William Faulkner once wrote, “The past is not dead. In fact, it’s not even past.” History and memory never stop affecting us — the past is as much a part of the present as we are.
Agnès Varda, who modeled the alternating structure of her first film, 1954's La Pointe Courte, after Faulkner’s The Wild Palms, plays with this Faulknerian notion of time and memory in her latest movie, the memoir-ish documentary The Beaches of Agnès. The film opens with Varda walking cautiously backward across a beach at dusk, while she narrates, “I’m playing the part of the little old lady, pleasantly plump and talkative, telling her life story.”
In Beaches, Varda, now 81, is walking backward through her life and work, reconsidering her films and loves, and, as always, unable to play by the typical rules of form. She begins her recollections with a riff about her childhood beach vacations in Belgium, looking at old photographs in the sand and arranging mirrors about herself. When the film digresses into a re-enactment of a childhood memory — two young girls building sandcastles — she walks into the scene and interrupts it. “I don’t know what it means to re-create a scene like this,” she says. “Do we relive the moment? To me it’s cinema, it’s a game.”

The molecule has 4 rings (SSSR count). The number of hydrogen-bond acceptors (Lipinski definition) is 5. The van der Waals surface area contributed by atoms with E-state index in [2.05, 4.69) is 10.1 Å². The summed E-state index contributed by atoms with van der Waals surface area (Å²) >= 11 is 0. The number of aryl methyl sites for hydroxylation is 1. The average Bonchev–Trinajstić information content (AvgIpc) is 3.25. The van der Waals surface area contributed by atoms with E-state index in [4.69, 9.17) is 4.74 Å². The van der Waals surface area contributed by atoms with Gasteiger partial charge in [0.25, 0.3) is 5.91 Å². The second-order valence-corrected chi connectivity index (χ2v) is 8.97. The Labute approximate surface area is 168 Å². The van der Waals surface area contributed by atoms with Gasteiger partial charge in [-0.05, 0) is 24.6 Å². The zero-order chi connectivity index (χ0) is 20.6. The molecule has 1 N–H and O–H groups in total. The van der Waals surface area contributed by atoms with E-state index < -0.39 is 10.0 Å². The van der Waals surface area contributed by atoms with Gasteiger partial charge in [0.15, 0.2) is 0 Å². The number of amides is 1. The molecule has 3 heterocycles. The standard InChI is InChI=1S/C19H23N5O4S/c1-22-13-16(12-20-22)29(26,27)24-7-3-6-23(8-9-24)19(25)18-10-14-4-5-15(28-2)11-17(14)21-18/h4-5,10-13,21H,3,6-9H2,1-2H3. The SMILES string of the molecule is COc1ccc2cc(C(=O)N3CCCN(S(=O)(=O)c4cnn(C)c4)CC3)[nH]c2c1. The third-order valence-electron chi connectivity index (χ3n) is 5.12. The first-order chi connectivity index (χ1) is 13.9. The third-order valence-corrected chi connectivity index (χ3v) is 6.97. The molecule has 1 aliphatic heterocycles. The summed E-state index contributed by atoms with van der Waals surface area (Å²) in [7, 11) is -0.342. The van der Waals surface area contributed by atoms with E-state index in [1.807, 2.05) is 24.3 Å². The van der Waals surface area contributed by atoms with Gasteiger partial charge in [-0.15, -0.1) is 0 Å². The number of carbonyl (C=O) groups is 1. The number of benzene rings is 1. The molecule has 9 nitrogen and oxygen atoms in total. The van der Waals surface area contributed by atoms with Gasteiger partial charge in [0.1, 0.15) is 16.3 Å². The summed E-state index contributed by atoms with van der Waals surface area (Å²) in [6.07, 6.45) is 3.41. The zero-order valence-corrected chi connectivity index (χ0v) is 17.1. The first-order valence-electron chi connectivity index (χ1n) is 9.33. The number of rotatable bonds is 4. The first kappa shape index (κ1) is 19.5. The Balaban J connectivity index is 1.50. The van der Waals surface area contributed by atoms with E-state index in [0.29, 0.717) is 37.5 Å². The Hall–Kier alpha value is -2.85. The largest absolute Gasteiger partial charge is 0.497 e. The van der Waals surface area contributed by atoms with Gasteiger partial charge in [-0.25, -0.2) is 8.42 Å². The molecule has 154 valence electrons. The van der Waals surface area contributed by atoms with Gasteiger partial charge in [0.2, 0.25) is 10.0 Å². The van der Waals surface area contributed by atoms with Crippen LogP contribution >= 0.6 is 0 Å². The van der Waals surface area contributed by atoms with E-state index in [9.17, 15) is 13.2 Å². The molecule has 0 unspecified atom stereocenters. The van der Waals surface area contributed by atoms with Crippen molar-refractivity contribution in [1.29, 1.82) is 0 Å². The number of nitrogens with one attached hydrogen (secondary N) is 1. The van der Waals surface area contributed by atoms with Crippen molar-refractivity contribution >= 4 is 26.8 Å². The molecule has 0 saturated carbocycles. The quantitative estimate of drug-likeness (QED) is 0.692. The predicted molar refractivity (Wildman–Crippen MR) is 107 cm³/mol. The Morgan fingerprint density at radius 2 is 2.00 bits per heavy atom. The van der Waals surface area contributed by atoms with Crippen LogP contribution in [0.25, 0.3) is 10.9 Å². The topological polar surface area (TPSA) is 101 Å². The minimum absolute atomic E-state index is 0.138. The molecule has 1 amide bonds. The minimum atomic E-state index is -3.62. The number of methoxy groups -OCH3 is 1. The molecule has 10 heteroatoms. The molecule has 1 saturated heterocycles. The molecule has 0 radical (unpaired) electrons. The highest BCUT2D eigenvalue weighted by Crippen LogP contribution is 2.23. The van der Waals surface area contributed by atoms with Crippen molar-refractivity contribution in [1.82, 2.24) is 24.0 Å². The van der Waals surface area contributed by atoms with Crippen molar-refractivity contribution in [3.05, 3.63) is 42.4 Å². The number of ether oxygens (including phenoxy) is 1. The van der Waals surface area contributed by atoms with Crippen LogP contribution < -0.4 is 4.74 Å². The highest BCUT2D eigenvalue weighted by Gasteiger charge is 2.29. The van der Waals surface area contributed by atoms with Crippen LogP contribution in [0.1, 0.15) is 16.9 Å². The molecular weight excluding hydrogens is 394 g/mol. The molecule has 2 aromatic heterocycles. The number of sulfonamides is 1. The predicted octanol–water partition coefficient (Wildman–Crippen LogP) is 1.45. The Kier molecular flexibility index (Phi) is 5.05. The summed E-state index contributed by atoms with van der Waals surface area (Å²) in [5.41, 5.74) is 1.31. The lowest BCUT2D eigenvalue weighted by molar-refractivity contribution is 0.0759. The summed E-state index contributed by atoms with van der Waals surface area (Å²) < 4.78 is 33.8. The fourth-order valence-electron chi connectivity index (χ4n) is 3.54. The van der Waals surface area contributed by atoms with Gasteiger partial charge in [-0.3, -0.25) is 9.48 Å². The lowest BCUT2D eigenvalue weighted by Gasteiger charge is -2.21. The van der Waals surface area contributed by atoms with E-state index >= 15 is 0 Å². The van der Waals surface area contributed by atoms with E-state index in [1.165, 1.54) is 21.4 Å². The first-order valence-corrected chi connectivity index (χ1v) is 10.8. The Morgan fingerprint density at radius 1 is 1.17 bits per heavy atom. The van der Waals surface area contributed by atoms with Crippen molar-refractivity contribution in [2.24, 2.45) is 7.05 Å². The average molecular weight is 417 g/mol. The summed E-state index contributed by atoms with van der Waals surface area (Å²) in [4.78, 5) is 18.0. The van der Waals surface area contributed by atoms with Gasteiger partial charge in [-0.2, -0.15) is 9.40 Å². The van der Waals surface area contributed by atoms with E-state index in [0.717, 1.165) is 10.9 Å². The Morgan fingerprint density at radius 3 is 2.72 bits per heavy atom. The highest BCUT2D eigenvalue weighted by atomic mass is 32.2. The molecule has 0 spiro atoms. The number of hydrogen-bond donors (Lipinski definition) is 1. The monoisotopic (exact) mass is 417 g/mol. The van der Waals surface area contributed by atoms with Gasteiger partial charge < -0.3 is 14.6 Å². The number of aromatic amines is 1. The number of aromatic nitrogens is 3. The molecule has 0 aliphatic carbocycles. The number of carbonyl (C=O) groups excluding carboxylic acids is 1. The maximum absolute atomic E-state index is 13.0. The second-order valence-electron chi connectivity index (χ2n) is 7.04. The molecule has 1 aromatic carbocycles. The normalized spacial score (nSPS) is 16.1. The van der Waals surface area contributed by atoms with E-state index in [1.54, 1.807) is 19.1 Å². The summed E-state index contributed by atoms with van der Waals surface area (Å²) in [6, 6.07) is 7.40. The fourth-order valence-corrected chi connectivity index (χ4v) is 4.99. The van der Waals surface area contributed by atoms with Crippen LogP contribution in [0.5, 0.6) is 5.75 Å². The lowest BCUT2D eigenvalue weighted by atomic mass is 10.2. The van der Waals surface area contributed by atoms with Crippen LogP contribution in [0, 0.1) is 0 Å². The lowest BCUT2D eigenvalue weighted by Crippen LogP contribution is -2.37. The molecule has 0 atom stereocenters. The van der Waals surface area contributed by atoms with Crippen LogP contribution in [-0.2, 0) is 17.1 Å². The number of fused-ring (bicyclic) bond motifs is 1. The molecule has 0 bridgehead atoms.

If cinema has been a game for Varda, she’s played well. Known by some as the grandmother of French New Wave, Varda’s earliest films predate Godard, Truffaut, and Chabrol’s work and certainly belong in the same canon. Yet, The Beaches of Agnès isn’t the indulgent celebration of self that memoirs often resemble. Varda's more interested in the way memory works, playfully creating surreal set pieces to mimic entanglements of time and memory. We see her film production company as an arrangement of desks and computers, placed in the middle of a street, on top of sand, and below makeshift, wooden seagulls. We see her comfortably reflecting on a bed placed in the open belly of a beached, handmade whale. Varda's willing to be as silly as she is heady. The combination is mesmerizing.
Varda barely touches on proper chronology in Beaches, lining her story with digressions and skipping back or ahead when the occasion fits. Often, she’d rather tell the stories of her friends and lovers than her own. Varda’s touching eulogy to her late husband, the director Jacques Demy (The Umbrellas of Cherbourg) who died in 1990 of an AIDS-related illness, dominates a good portion of the film. As an octogenarian, Varda is all too familiar with the experience of placing flowers on the grave of a friend. Yet, The Beaches of Agnès is her argument that the past has not died. It lives, like Varda, in the cinema.
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